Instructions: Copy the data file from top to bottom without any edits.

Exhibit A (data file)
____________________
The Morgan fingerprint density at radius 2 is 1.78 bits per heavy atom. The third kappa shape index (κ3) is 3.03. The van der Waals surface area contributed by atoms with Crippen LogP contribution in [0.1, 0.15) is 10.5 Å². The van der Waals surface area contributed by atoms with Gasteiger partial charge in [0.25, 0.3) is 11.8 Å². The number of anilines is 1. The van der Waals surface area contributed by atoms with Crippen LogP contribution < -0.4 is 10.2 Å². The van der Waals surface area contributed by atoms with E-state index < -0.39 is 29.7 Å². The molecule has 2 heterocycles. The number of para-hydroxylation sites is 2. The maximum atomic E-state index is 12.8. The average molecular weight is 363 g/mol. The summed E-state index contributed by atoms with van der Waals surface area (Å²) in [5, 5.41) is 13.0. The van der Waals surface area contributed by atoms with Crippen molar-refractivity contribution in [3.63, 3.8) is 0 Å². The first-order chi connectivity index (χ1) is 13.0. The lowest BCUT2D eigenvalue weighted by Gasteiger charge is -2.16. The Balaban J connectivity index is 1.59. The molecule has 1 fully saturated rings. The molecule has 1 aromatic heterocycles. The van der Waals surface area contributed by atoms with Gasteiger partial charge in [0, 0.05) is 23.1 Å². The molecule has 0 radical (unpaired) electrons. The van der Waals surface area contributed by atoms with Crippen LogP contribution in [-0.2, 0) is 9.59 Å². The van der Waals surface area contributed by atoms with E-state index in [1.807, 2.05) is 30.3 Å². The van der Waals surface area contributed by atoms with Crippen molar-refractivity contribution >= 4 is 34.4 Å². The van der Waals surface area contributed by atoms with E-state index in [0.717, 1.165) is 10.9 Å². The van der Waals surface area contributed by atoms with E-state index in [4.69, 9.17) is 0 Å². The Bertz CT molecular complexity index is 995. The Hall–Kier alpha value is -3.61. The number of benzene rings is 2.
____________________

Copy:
The Morgan fingerprint density at radius 2 is 1.78 bits per heavy atom. The third kappa shape index (κ3) is 3.03. The van der Waals surface area contributed by atoms with Crippen LogP contribution in [0.1, 0.15) is 10.5 Å². The van der Waals surface area contributed by atoms with Gasteiger partial charge in [0.25, 0.3) is 11.8 Å². The number of anilines is 1. The van der Waals surface area contributed by atoms with Crippen LogP contribution < -0.4 is 10.2 Å². The van der Waals surface area contributed by atoms with E-state index < -0.39 is 29.7 Å². The molecule has 2 heterocycles. The number of para-hydroxylation sites is 2. The maximum atomic E-state index is 12.8. The average molecular weight is 363 g/mol. The summed E-state index contributed by atoms with van der Waals surface area (Å²) in [5, 5.41) is 13.0. The van der Waals surface area contributed by atoms with Crippen molar-refractivity contribution in [3.63, 3.8) is 0 Å². The first-order chi connectivity index (χ1) is 13.0. The lowest BCUT2D eigenvalue weighted by Gasteiger charge is -2.16. The Balaban J connectivity index is 1.59. The molecule has 1 fully saturated rings. The molecule has 1 aromatic heterocycles. The van der Waals surface area contributed by atoms with Gasteiger partial charge in [0, 0.05) is 23.1 Å². The molecule has 0 radical (unpaired) electrons. The van der Waals surface area contributed by atoms with Crippen LogP contribution in [-0.2, 0) is 9.59 Å². The van der Waals surface area contributed by atoms with E-state index in [1.807, 2.05) is 30.3 Å². The van der Waals surface area contributed by atoms with Crippen molar-refractivity contribution >= 4 is 34.4 Å². The van der Waals surface area contributed by atoms with E-state index in [0.717, 1.165) is 10.9 Å². The van der Waals surface area contributed by atoms with E-state index in [4.69, 9.17) is 0 Å². The Bertz CT molecular complexity index is 995. The Hall–Kier alpha value is -3.61. The number of benzene rings is 2.